Facebook spent 3 hours detailing its efforts to fight misinformation on Wednesday, highlighting points of improvement but leaving unanswered the overarching question of whether users are safer than they were 2 years ago.
The good: Facebook is getting better at both detecting and removing some types of content, with a particular focus on efforts to subvert democratic elections.
- The company said it removed 45,000 attempts at voter suppression during the 2018 U.S. midterms, including lies about when, where and how to vote, as well as misinformation about immigration enforcement at the polls, with 90% of those efforts being spotted before anyone reported them.
The bad: Other types of negative content remain prevalent on Facebook.
- The company is able to proactively detect and remove more than 99% of child exploitation and terrorist propaganda before users report it, as well as 96% of nudity and 97% of graphic violence — but barely more than half of hate speech (52%).
The ugly: Facebook's pledge to shift toward private, encrypted conversations is likely to make it harder for the company to monitor and remove objectionable content. Facebook executives acknowledged the issue Wednesday, but declined to offer any specifics on how the company will deal with it.
Between the lines: When it comes to false information, in most cases Facebook isn't looking to remove it, though it is working to keep such information from being viewed and shared as broadly.
- "We don’t want to make money from problematic content or recommend it to people," Facebook product manager Tessa Lyons told reporters.
Facebook faces a tough challenge as it looks to reduce the visibility of content that approaches, but doesn't violate, its standards.
- "As [a post] gets closer to the line, it gets more and more engagement," said Henry Silverman, operations specialist.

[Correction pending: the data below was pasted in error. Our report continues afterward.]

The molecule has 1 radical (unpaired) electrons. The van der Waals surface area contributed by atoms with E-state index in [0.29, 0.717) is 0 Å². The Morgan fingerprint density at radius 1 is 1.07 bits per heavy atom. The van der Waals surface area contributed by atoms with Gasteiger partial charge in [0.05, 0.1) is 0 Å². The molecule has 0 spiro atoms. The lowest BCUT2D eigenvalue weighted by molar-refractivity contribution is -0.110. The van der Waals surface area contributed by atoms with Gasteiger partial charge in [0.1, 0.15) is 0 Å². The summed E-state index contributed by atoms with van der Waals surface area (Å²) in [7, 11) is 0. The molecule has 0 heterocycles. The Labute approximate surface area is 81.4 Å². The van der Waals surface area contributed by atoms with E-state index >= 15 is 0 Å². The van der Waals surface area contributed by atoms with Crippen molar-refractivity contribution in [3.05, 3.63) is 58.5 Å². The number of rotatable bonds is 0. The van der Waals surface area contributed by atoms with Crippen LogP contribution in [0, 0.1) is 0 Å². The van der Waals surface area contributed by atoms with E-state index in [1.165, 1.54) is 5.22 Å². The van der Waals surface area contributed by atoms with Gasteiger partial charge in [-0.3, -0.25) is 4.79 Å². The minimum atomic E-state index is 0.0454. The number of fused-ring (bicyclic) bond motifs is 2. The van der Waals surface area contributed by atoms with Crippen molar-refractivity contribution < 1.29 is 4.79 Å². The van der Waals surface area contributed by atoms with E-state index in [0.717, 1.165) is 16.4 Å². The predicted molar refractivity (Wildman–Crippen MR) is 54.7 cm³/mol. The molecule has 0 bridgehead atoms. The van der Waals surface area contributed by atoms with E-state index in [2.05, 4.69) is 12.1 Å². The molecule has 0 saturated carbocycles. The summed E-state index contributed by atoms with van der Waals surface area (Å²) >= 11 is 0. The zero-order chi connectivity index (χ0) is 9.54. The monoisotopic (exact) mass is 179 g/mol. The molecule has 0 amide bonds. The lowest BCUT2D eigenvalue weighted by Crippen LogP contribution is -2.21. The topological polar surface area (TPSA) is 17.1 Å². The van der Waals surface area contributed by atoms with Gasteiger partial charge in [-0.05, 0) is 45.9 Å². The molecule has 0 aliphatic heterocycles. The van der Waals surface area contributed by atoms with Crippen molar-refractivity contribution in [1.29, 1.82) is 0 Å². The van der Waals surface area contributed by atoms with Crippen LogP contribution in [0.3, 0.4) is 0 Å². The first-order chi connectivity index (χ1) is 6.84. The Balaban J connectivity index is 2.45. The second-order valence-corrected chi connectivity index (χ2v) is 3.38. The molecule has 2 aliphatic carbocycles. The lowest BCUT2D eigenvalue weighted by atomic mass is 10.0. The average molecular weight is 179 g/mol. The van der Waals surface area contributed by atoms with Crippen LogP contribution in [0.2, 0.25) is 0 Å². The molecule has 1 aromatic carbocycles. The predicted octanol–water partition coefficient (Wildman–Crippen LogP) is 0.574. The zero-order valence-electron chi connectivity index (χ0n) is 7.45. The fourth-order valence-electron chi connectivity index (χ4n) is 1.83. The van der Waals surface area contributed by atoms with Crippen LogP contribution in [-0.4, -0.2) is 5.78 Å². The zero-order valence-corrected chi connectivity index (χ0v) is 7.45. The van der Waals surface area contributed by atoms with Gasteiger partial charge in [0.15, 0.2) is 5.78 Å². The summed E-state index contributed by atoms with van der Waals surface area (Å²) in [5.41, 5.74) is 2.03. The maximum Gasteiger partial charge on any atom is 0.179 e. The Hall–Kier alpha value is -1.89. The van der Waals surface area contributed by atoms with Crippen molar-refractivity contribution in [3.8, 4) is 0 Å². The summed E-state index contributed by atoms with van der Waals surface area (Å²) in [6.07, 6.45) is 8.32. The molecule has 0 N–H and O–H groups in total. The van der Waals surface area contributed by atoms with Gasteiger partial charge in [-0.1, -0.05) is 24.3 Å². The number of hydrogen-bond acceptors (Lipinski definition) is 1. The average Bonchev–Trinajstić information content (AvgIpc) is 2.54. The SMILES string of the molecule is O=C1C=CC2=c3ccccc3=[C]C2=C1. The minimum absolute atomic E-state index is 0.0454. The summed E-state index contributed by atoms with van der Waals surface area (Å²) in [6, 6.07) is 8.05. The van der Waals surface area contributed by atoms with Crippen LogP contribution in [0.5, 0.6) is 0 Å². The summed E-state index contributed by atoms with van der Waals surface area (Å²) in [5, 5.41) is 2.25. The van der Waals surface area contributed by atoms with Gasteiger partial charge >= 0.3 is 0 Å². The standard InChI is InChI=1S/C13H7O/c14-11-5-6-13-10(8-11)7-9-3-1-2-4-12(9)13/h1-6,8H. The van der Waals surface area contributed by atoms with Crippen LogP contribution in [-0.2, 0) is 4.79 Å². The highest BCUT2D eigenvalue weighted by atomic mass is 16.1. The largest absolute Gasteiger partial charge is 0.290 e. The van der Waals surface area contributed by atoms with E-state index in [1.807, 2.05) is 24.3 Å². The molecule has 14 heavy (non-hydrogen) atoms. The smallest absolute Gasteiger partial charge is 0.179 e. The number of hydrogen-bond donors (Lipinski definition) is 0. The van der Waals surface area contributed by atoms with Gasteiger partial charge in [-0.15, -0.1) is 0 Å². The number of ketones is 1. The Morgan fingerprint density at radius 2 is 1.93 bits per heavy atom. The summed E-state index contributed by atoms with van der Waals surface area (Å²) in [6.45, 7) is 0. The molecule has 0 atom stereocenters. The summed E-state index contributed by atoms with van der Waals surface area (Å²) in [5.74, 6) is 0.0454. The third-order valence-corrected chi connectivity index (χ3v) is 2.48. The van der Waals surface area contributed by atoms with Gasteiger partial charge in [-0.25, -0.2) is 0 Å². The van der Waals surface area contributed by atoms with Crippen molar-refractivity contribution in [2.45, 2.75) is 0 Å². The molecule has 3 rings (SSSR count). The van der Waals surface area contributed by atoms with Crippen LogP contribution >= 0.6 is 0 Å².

- That's why Facebook is looking to create a new gray zone of content that's promoted less but not removed.
- But as the company turns up that dial, it's cutting down on engagement — the metric its whole business is tuned to maximize.
What they're saying: Asked whether Facebook believes users are safer than in years' past, VP of integrity Guy Rosen told Axios that Facebook is doing better but stopped short of claiming users are safer.
"We're taking down more bad content, and taking down more of it before people even report it. We're proactively and methodically addressing abuse on the platform, understanding existing problems and identifying new ones as they emerge. So, I would say we're doing better than we were. But ... these are not problems you fix, but issues where you continually improve."— Guy Rosen
Meanwhile, Rosen also said at the event that Facebook is still several months from being able to deliver a Clear History tool it originally promised for last year as a means for users to increase their privacy. It now hopes to deliver it in the fall.
Flashback: It was one year ago today that CEO Mark Zuckerberg was defending Facebook on Capitol Hill.
Our thought bubble: Wednesday's event sounded like the online-platform equivalent of a military briefing. Facebook is in fact now engaged in a long-term war of attrition with some of its own users to shape the boundaries of acceptable speech on its platform. It has one big advantage: It owns the battleground and sets the rules of engagement.